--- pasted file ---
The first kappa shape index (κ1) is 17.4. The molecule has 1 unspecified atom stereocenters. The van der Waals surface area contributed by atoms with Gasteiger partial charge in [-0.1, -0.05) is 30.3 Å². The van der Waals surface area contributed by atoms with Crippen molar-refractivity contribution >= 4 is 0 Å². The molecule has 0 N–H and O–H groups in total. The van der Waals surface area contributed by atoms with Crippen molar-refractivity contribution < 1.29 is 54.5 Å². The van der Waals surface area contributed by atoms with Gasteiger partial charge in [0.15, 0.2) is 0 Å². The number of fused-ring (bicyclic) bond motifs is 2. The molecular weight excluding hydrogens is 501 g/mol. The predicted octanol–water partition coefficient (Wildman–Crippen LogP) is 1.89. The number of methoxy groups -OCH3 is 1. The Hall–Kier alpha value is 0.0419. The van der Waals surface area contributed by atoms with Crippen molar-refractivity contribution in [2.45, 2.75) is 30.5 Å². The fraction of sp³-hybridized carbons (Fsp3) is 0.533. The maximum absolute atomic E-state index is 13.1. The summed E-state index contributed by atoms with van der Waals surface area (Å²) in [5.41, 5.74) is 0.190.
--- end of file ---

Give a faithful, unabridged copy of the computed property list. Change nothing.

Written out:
The first kappa shape index (κ1) is 17.4. The molecule has 1 unspecified atom stereocenters. The van der Waals surface area contributed by atoms with Gasteiger partial charge in [-0.1, -0.05) is 30.3 Å². The van der Waals surface area contributed by atoms with Crippen molar-refractivity contribution >= 4 is 0 Å². The molecule has 0 N–H and O–H groups in total. The van der Waals surface area contributed by atoms with Crippen molar-refractivity contribution < 1.29 is 54.5 Å². The van der Waals surface area contributed by atoms with Gasteiger partial charge in [0.15, 0.2) is 0 Å². The number of fused-ring (bicyclic) bond motifs is 2. The molecular weight excluding hydrogens is 501 g/mol. The predicted octanol–water partition coefficient (Wildman–Crippen LogP) is 1.89. The number of methoxy groups -OCH3 is 1. The Hall–Kier alpha value is 0.0419. The van der Waals surface area contributed by atoms with Crippen molar-refractivity contribution in [2.45, 2.75) is 30.5 Å². The fraction of sp³-hybridized carbons (Fsp3) is 0.533. The maximum absolute atomic E-state index is 13.1. The summed E-state index contributed by atoms with van der Waals surface area (Å²) in [5.41, 5.74) is 0.190.